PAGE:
Ode to Tin Snips

This entry is part 19 of 31 in the series Odes to Tools

Scissors with an overbite,
blades like quotation marks
devouring the text —
some lost codex from
the Aluminum Age —
& leaving in its place
a jagged rent: massively
buck-toothed myself,
I know how elusive
a clean break can be.
Despite what orthodontists
would have us think,
a naturally straight bite
is a rare thing.
Most of us learn early
how to compensate,
squaring the circle,
holding our heads over
whatever plate, baring
our lips in the inevitable
tin grin.

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Dave Bonta (bio) crowd-sources his problems by following his gut, which he shares with 100 trillion of his closest microbial friends — a close-knit, symbiotic community comprising several thousand species of bacteria, fungi, and protozoa. In a similarly collaborative fashion, all of Dave's writing is available for reuse and creative remix under a Creative Commons Attribution-ShareAlike 3.0 United States License. For attribution in printed material, his name (Dave Bonta) will suffice, but for web use, please link back to the original. Contact him for permission to waive the "share alike" provision (e.g. for use in a conventionally copyrighted work).

8 Comments


  1. Most of us learn early how to compensate… wonderful, powerful ending.

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  2. Thanks, lissa and marja-leena. The weird thing is I actually ended up using tin snips this afternoon. It wasn’t the poem’s influence; they were the only possible tool for the job (removing some old gutters from a high roof).

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  3. Another fine addition to the list. There’s a chapbook in the making here.

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  4. Oh, this is terrific! My favorite. Except for the other ones I’ve designated my favorites. Or maybe not even them. “Some lost codex from the aluminum age” — !!!!!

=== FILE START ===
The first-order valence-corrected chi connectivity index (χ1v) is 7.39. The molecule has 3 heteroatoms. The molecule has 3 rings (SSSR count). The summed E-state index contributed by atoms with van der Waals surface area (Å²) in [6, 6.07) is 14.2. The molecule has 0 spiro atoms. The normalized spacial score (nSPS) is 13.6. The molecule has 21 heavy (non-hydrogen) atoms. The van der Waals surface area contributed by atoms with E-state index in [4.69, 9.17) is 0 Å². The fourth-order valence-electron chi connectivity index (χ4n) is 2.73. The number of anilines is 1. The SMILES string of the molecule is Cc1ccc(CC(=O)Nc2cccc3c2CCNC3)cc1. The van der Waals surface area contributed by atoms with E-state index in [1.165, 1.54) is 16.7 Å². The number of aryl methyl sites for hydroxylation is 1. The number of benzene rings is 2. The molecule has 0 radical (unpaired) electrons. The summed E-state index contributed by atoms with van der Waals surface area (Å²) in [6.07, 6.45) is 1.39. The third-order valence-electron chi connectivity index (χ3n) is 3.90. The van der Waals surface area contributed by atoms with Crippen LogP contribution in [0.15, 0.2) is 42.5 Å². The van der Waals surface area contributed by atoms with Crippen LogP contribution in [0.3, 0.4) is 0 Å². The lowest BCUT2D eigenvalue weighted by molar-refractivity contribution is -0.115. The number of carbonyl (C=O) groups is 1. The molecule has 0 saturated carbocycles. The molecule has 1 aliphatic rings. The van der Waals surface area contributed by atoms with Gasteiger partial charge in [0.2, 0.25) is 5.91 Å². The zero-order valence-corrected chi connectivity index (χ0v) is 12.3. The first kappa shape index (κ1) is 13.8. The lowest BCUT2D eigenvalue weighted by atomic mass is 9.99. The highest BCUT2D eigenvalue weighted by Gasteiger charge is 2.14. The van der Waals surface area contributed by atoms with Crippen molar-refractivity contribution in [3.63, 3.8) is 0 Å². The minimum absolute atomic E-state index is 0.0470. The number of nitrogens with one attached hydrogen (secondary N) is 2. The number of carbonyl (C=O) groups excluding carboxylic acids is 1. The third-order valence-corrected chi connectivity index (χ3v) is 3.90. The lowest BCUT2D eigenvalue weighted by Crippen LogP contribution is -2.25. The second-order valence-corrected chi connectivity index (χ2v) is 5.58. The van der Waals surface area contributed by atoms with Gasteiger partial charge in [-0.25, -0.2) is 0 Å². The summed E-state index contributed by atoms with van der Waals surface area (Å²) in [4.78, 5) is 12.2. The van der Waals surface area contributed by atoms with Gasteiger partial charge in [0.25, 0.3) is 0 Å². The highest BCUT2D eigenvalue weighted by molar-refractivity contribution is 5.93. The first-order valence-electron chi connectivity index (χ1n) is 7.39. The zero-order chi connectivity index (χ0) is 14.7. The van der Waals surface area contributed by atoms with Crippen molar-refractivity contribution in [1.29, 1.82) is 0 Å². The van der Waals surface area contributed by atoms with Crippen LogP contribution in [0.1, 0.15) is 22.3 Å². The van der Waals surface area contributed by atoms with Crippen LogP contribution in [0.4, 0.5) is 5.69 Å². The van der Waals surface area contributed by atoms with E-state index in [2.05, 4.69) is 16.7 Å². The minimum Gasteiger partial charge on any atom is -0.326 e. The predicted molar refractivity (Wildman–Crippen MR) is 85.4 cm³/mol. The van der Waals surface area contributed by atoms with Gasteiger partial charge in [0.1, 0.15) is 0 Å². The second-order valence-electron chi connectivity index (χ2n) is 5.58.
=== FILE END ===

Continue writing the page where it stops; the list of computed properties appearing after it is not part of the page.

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  5. I laughed out loud at “the aluminum age.” I HATE using tinsnips – always injure myself and always do a bad job cutting – makes me feel like I’m back in first grade.

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  6. Two images from the poem of snips with an overbite came to me. “Codex from the Aluminum Age “—One long ago Mother’s day my cub scout actually gave me words laboriously cut from aluminum cans nailed to a wooden plaque. It said ‘Home Oh Home’. For years I worried that our home was not sweet enough. I finally asked him. He said “Mom, there wasn’t enough room on the plaque!”.

    The second was farther back when I and a 12 year old pal not realizing they were not hedge clippers “borrowed” my father’s tin snips to trim our way into a heavily vined alcove in a nearby cliff. Dad was not pleased, although I failed to see how shrubbery could “ruin” something meant for metal. Anyway, grindstone to the rescue where “A gleaming new moon would rise from century-old rust.”. (and some pollen)

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  7. Thanks, all.

    sarah b – “makes me feel like I’m back in first grade” – I agree. They’re pretty much designed for hack jobs, though, that’s the thing.

    Joan – Those are great stories; thanks. Interesting that both involve children, given Sarah’s observation.

    I’d love a plaque like that – it’s so much more poetic than “home sweet home”!

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